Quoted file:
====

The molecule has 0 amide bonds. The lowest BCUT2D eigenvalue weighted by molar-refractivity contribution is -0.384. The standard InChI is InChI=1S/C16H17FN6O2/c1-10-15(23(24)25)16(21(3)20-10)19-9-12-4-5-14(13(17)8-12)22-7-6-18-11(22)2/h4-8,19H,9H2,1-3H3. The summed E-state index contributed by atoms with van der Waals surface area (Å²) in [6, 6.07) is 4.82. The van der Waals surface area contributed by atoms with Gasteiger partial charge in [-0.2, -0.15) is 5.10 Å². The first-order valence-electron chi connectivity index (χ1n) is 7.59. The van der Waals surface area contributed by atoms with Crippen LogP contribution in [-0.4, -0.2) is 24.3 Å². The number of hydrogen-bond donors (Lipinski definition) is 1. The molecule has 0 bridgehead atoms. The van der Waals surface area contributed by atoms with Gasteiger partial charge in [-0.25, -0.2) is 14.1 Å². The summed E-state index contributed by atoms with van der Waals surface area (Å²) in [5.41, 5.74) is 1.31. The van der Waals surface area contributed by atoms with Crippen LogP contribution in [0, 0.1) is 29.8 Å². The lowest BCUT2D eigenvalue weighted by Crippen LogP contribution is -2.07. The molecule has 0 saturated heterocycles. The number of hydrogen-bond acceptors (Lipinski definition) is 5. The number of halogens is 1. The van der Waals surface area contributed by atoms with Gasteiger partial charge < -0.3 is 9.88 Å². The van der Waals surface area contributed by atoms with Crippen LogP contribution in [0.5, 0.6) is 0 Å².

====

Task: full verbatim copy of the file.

The molecule has 0 amide bonds. The lowest BCUT2D eigenvalue weighted by molar-refractivity contribution is -0.384. The standard InChI is InChI=1S/C16H17FN6O2/c1-10-15(23(24)25)16(21(3)20-10)19-9-12-4-5-14(13(17)8-12)22-7-6-18-11(22)2/h4-8,19H,9H2,1-3H3. The summed E-state index contributed by atoms with van der Waals surface area (Å²) in [6, 6.07) is 4.82. The van der Waals surface area contributed by atoms with Gasteiger partial charge in [-0.2, -0.15) is 5.10 Å². The first-order valence-electron chi connectivity index (χ1n) is 7.59. The van der Waals surface area contributed by atoms with Crippen LogP contribution in [-0.4, -0.2) is 24.3 Å². The number of hydrogen-bond donors (Lipinski definition) is 1. The molecule has 0 bridgehead atoms. The van der Waals surface area contributed by atoms with Gasteiger partial charge in [-0.25, -0.2) is 14.1 Å². The summed E-state index contributed by atoms with van der Waals surface area (Å²) in [5.41, 5.74) is 1.31. The van der Waals surface area contributed by atoms with Crippen LogP contribution in [0, 0.1) is 29.8 Å². The lowest BCUT2D eigenvalue weighted by Crippen LogP contribution is -2.07. The molecule has 0 saturated heterocycles. The number of hydrogen-bond acceptors (Lipinski definition) is 5. The number of halogens is 1. The van der Waals surface area contributed by atoms with Gasteiger partial charge < -0.3 is 9.88 Å². The van der Waals surface area contributed by atoms with Crippen LogP contribution in [0.5, 0.6) is 0 Å².